(The Power House, 1987)
Reviewed by Pug
Nakamoto is an old school platform game in which you’re tasked with collecting all of the objects scattered around the screen. A unique feature not seen in many games of this genre is the ability to jump and cling to overhead rails. You can use these to overcome tricky areas of the screen. The critters on-screen come in two forms – a creature that flies around, and a platform-based one that occasionally warps to other parts of the screen. The visuals are bright and colourful and move smoothly. It’s an easy game to get into that does have an addictive quality, even though it’s a simple platformer.
(The Mojon Twins, 2009)
Nanako’s village is under attack, so Nanako decides to visit the Oracle and ask for his advice. He tells her to venture into the depths of hell and retrieve four pieces of an artefact that will destroy the attackers. Of course, hell is not a particularly pleasant place to explore, and there are lots of ghoulish monsters to avoid. However, you can collect bottles of holy water, which will kill them. Axes and scissors can also be collected in order to cut down trees and fences (whoever heard of using scissors to cut down a fence?!). This is a fairly simple game to play, and the playing area is quite large, so making a map is advisable. It’s well presented with some lovely graphics, but the appearance of monsters at random every time you enter a screen is annoying.
See also: Nanako in Classic Japanese Monster Castle.
(The Mojon Twins, 2009)
Nanako’s younger sister, Mya, went to the Heún Tower, but she has not been seen for several weeks. Being the caring sister that Nanako is, she goes to the tower to rescue her. Starting at the bottom floor, you have to reach the top of each screen by moving boxes around the screen, which you can use to build staircases or platforms. Karakasa (umbrella-like monsters) roam the tower as well, and Nanako can stand on top of them – but if she falls off, she will lose a life. The graphics are very colourful and well drawn and really enhance the appeal of the game, and each level has a password allowing you to skip earlier levels in future games. However, the random movement of the karakasa means that lives are often needlessly wasted, which can be very frustrating.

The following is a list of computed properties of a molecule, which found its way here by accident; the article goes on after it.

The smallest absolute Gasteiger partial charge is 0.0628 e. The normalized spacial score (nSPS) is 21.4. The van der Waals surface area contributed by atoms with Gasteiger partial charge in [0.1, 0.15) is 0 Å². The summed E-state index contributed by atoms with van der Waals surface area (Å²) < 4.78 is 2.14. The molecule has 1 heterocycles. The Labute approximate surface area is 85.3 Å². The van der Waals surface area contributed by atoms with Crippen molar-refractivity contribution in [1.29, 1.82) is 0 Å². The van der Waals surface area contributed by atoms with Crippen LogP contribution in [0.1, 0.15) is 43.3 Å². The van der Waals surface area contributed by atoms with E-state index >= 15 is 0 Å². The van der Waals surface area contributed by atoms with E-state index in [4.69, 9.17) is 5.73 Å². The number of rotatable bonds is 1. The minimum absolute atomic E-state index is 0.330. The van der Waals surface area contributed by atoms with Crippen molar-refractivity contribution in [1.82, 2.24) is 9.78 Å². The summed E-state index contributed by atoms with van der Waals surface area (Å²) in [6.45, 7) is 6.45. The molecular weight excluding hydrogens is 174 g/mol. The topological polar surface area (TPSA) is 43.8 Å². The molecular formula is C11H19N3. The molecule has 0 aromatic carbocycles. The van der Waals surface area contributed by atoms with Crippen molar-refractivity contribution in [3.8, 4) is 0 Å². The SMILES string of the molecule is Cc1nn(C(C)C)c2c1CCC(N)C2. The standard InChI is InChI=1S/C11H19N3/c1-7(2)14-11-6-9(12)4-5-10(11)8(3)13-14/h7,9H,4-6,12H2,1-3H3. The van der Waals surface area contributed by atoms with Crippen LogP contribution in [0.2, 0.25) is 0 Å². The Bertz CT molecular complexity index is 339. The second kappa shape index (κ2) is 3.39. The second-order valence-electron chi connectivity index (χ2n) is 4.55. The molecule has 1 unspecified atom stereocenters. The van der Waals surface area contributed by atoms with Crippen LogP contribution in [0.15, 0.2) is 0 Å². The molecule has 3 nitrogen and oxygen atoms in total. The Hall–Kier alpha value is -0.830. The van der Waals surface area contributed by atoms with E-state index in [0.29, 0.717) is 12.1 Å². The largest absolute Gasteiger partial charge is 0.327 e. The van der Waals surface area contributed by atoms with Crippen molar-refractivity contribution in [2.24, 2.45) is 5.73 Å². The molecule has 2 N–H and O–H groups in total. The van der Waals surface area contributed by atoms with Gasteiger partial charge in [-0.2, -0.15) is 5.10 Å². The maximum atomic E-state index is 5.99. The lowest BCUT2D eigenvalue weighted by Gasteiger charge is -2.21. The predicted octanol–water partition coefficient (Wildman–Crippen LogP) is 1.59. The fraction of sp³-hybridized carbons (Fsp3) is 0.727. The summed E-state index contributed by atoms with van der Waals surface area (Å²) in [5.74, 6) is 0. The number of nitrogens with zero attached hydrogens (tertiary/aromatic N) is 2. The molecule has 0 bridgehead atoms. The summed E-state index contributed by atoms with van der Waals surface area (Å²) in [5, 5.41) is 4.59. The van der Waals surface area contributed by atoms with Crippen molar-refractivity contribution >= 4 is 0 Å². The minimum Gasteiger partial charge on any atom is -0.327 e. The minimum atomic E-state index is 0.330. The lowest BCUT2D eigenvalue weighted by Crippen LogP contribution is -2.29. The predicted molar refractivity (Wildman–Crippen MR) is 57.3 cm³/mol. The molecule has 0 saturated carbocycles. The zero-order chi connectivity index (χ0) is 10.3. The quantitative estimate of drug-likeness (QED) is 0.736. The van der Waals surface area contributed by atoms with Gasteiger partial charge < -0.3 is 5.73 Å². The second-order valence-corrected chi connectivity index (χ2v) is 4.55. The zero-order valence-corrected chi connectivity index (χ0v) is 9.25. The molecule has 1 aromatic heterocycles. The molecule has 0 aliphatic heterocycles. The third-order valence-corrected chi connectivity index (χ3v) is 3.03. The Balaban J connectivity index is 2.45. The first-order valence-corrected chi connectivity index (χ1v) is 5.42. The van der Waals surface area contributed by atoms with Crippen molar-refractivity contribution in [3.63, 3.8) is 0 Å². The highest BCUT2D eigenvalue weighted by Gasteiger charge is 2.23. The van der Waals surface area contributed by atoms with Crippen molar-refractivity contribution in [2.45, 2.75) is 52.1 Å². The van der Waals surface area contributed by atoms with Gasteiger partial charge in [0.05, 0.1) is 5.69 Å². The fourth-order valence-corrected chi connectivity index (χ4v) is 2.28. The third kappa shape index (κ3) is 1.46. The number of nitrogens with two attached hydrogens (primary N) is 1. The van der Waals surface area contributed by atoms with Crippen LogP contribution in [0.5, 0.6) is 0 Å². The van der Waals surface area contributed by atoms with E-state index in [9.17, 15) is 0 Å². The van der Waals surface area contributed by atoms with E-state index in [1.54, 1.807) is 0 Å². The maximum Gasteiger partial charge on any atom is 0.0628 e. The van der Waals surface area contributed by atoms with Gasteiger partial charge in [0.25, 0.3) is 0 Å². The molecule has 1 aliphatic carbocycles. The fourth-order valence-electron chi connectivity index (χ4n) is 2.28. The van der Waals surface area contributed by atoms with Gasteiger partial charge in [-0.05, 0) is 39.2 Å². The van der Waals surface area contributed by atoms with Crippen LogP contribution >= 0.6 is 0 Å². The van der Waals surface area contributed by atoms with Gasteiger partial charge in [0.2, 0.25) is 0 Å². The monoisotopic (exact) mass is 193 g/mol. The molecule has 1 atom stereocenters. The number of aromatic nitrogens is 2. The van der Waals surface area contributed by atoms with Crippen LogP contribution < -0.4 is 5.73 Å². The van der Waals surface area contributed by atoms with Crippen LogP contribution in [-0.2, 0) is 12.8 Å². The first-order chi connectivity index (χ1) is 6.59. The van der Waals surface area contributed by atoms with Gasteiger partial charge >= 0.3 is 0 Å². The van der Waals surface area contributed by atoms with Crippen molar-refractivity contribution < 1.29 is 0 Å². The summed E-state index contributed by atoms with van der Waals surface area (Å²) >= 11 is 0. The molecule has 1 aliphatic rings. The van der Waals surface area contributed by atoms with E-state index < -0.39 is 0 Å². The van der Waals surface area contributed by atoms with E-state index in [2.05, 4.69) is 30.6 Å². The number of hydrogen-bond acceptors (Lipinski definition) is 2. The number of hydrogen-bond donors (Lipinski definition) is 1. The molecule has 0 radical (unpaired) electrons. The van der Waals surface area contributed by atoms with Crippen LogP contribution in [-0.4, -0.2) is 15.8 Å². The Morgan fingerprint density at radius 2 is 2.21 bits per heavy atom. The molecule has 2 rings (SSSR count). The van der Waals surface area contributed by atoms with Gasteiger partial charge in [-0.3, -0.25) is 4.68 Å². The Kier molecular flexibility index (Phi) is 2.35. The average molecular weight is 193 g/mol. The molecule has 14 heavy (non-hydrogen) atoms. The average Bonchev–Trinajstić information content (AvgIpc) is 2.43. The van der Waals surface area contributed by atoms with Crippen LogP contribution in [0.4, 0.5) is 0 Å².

See also: Nanako Descends to Hell.
Reviewed by John Beckett
In this very faithful version of the hit ultra-violent arcade game by Williams, you play as tough anti-drugs officer Max Force (with – in two-player mode – his buddy Hit Man... nice name) and, using your twin machine guns and rocket launchers, you set out to destroy the cities leading criminals and shut down the drugs empire KRAK once and for all. There are seven levels in the game, with you taking out a different criminal mastermind in each, culminating in a huge shoot-out with Mr Big himself. I quite enjoyed this game. The graphics are good, the levels are varied (you can even hop into a Porsche on the third level to mow down the bad guys!), it’s not too hard and it has a great two-player mode. On the down side, however, it plays rather slowly and there’s absolutely no in-game sound at all, which is a great shame.
Reviewed by Robert Small
Take out the drug barons’ factories as part of a futuristic police squad. Choose your entry point on their island and then your supply of weapons and equipment (including rockets, armour and first aid kits). You are then plunged into tunnels to take on the enemy in a third-person shoot-’em-up with a little bit of strategy thrown in. Graphically the game really impresses with its 3D graphics engine. Enemies dive and drop from cover and you will need to be quick on the trigger to take them down. Sound effects are functional, but disappointingly there is no music. The controls should be more responsive, and as is mostly typical of Spanish games, the difficulty is very high, but it’s worth a look for the graphics alone.
Several towers have popped up on the ocean planet Nebulus, and our hero has to reach the top of each one, starting from the bottom. Each tower is surrounded by staircases and lifts which you have to use. You also have to avoid the various monsters; running into one sees you tumbling to the bottom, usually into the ocean. The graphics are colourful and well animated, and there’s a really nice tune to listen to as well. The game is a bit tough, but it’s worth sticking with it.
(Code Masters, 1986)
Orbiting above Earth is the Necris-Dome, a graveyard for the dead now that there is no room for them to be buried on Earth. It is ruled by the Arch-Mandroid and his servants who have taken it over. You have been sent in a coffin along with the latest batch of arrivals, and you have to destroy the Arch-Mandroid and the Dome itself. This is a text adventure created using GAC, and the accompanying pictures are OK, especially the picture of the Mandroid, but there is hardly any description of the rooms, and experienced adventure fans might find it a little bit easy.
(Ubi Soft, 1987)
- Knowledge of French is required in order to play this game properly.
You are Kothar the mercenary, and your friend Balthar the Red has written a letter asking you for help. You decide to travel to the town of Stragla to find out what is going on – and it’s very sinister indeed. A necromancer has brought terror to Stragla, and his hordes of lizard-men patrol the streets, bringing death and destruction to the town. This is one of those multiple choice text adventures, in which rather than entering commands and trying to guess the right ones, you choose one option from two or three. This makes it very easy to play (well, if you can read French), although the game is by no means easy to complete. The prose is well written and atmospheric, and it’s one of those games in which you really want to explore further.